Will Smith stars as Chris Gardner in this moving and powerful look at the American Tycoon’s life in the early 1980s.
The movie is about Gardner’s tough upbringing, trying to sell expensive medical equipment whilst trying to survive with his long-suffering wife Linda (played by Thandie Newton) and in the meantime bringing up their five-year-old son Christopher, played marvellously by Will Smith’s son Jaden Smith.
Gardner’s struggle to pay bills, pay taxes and sell what medical doctors don’t need turns Linda against Garrner – who is fed up with her husband’s promises of a bright future and lack of a regular income.
With no money, and no regular job Chris takes his son and are soon to forced to live, sleep and eat on the streets, in shelters – and once, sleeping in a public toilet, trying to survive from one day to the next.
Chris, determined to make something worthwhile of his life see’s a glimmer of hope when he enrols into an unpaid internship at a major stock brokerage firm, with the promise of a well paid job at the end of the internship to the most promising candidate.
So Chris must wake every day, wash his son with a bar of soap and a washcloth, read up on his chosen subject whilst trying to keep his homelessness from his new boss Jay Twistle and still land multi-million dollar corporations as part of his unpaid job as a brokerage intern.
Will Smith delivers an exceptionally strong lead performance and the decision to cast his son Jaden in support reaps rewards, especially in the scenes where Chris struggles to remain mentally strong for his boy, the most moving parts of the movie are when Smith and his son are in the public toilet, trying to get to sleep, whilst Smith puts his foot to the door, and softening the noise of a beaten door from his sleeping son. That scene moved me a lot. As did the scene where Smith is forced to become homeless, yet is determined enough to get up, go to work, come back and have enough energy to read a book the size of “War and Peace”, a book that would determine his success or failure to escape the streets.
This movie is really a powerhouse feel good movie, a movie where a guy, like Rocky, overcomes the odds to achieve something, something great.
Issues of poverty, social deprivation and how we treat homelessness is also covered, but stronger concepts such as racism and the “Yuppy” attitude that infested the 1980s are not covered. Also, nothing is shown about Gardner giving something back to the homeless shelters that helped him; I always considered it to be one on the cornerstones of entrepreneurship (ie: to give and to give back), but here it just felt Chris took and anybody got in the way was, just in the way.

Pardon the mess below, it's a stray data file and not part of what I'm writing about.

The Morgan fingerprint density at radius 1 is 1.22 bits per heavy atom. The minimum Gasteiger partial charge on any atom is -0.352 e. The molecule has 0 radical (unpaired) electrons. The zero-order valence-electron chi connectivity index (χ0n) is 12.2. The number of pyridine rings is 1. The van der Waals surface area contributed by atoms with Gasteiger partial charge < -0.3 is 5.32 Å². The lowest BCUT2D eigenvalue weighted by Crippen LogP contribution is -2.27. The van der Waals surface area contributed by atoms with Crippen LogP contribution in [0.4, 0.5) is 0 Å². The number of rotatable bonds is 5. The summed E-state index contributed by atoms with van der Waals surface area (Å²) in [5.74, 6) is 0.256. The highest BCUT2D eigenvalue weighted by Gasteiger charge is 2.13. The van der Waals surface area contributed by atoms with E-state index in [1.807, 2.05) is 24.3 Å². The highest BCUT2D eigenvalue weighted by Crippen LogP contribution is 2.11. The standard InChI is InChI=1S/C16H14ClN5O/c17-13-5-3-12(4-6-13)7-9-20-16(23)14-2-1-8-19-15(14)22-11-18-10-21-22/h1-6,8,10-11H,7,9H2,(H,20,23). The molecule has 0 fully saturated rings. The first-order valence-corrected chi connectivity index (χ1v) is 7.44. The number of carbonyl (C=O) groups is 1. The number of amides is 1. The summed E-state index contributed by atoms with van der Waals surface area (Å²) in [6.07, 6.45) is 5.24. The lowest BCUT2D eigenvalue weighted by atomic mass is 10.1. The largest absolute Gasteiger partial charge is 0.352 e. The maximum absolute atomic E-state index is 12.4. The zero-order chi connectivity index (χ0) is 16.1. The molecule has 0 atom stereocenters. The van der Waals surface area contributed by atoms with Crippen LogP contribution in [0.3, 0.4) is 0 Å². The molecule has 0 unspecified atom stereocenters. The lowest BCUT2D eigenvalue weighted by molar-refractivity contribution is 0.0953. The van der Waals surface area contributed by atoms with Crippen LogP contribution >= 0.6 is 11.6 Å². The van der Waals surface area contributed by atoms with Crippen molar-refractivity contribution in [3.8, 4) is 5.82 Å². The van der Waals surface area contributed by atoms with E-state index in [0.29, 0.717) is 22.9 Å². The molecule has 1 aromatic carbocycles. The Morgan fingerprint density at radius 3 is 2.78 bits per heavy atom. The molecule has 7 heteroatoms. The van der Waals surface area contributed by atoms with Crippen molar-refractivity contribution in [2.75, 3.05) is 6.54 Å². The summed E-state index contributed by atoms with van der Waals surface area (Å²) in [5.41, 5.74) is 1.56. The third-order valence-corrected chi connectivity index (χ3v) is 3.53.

In the movie Will Smith’s character Chris Gardner raises the question whether it’s the pursuit of happiness that keeps us all going to work, to pay off the bills – it’s a question I myself have asked myself, he asks “is there something more?” and whether happiness can ever really be acquired? In this movie it never really answers what happiness is, however it does link personal goals to it – and it appears, for whatever reason, that Gardner’s ideal of happiness is to get a high paying job for a high paying Fortune 500 company. Is that really what happiness is? I dunno, but that just seems a bit, well, contrived – everyone works, not everyone can be paid like a soccer player, or a multi-million dollar broker dealer. Yet, apart from Gardner’s high value of his son, no other form of happiness is ever raised and that is something I feel was missing from this movie.
Apart from the questions that Pursuit of Happyness raises, the movie is very powerful and moving, although there were parts of the movie that did really bother me.
Firstly, the first screen titles you see are parts of the movie, then it stops every now and again for a black screen telling you who else is in the movie – it repeats this process many times until the movie actually gets underway. This is a really amaterish way of introducing your movie, nobody wants to sit in a movie theatre reading a black screen with a bunch of names on – the director should have done a montage of sequences showing the daily struggle of Chris Gardner and his family with the actor’s names woven seemlessly into the movie.
The director makes another fundamental mistake, and that is the ending is way too abrupt. They simply put a black screen with white text telling you how the story ends. Well, I found it a lazy way of ending the movie – where was Chris actually introducing his son to his new home? Where was the scene where Chris did the multi-million dollar deal that helped him generate his fortune?
I thought it was real lazy directing *not* to show any scenes where he actually made it. It felt like there was no pay off.
Apart from these small issues, the movie is very powerful, and emotional, the best and most powerful line in the whole movie sum up the movie, and the American Dream…
“Don’t let anybody tell you you can’t do something. Even me,” Chris commands his son, in one of the screenplay’s rousing speeches, which shamelessly tug the heartstrings. “You gotta dream, you gotta protect it… You want something? Go get it. Period.”
Pursuit of Happyness (IMDB)